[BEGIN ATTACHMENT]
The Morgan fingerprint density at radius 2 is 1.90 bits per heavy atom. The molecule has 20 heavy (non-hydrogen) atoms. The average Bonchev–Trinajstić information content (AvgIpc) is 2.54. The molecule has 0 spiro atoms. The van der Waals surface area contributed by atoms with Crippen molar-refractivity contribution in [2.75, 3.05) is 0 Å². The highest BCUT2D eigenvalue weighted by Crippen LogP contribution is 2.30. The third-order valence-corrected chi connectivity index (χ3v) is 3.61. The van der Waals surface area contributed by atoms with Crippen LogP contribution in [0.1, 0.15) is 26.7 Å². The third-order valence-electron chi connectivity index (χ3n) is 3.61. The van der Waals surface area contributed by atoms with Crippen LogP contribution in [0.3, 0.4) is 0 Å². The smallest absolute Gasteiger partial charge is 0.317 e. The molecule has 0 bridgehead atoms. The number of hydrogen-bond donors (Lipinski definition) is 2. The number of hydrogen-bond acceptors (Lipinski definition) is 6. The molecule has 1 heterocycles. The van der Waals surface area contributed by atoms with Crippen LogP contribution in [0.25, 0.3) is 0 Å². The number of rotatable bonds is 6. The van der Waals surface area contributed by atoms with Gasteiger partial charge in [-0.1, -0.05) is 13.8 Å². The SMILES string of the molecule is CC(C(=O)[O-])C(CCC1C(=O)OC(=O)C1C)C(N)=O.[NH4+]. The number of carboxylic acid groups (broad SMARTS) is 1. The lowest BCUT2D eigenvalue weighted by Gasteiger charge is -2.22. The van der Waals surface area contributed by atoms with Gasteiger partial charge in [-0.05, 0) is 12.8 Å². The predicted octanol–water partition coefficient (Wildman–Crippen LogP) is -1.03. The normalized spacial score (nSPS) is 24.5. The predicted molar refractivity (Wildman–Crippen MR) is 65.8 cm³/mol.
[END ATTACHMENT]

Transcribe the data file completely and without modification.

The Morgan fingerprint density at radius 2 is 1.90 bits per heavy atom. The molecule has 20 heavy (non-hydrogen) atoms. The average Bonchev–Trinajstić information content (AvgIpc) is 2.54. The molecule has 0 spiro atoms. The van der Waals surface area contributed by atoms with Crippen molar-refractivity contribution in [2.75, 3.05) is 0 Å². The highest BCUT2D eigenvalue weighted by Crippen LogP contribution is 2.30. The third-order valence-corrected chi connectivity index (χ3v) is 3.61. The van der Waals surface area contributed by atoms with Crippen LogP contribution in [0.1, 0.15) is 26.7 Å². The third-order valence-electron chi connectivity index (χ3n) is 3.61. The van der Waals surface area contributed by atoms with Crippen LogP contribution in [0.3, 0.4) is 0 Å². The smallest absolute Gasteiger partial charge is 0.317 e. The molecule has 0 bridgehead atoms. The number of hydrogen-bond donors (Lipinski definition) is 2. The number of hydrogen-bond acceptors (Lipinski definition) is 6. The molecule has 1 heterocycles. The van der Waals surface area contributed by atoms with Crippen LogP contribution in [0.25, 0.3) is 0 Å². The number of rotatable bonds is 6. The van der Waals surface area contributed by atoms with Gasteiger partial charge in [-0.1, -0.05) is 13.8 Å². The SMILES string of the molecule is CC(C(=O)[O-])C(CCC1C(=O)OC(=O)C1C)C(N)=O.[NH4+]. The number of carboxylic acid groups (broad SMARTS) is 1. The lowest BCUT2D eigenvalue weighted by Gasteiger charge is -2.22. The van der Waals surface area contributed by atoms with Gasteiger partial charge in [-0.05, 0) is 12.8 Å². The predicted octanol–water partition coefficient (Wildman–Crippen LogP) is -1.03. The normalized spacial score (nSPS) is 24.5. The predicted molar refractivity (Wildman–Crippen MR) is 65.8 cm³/mol.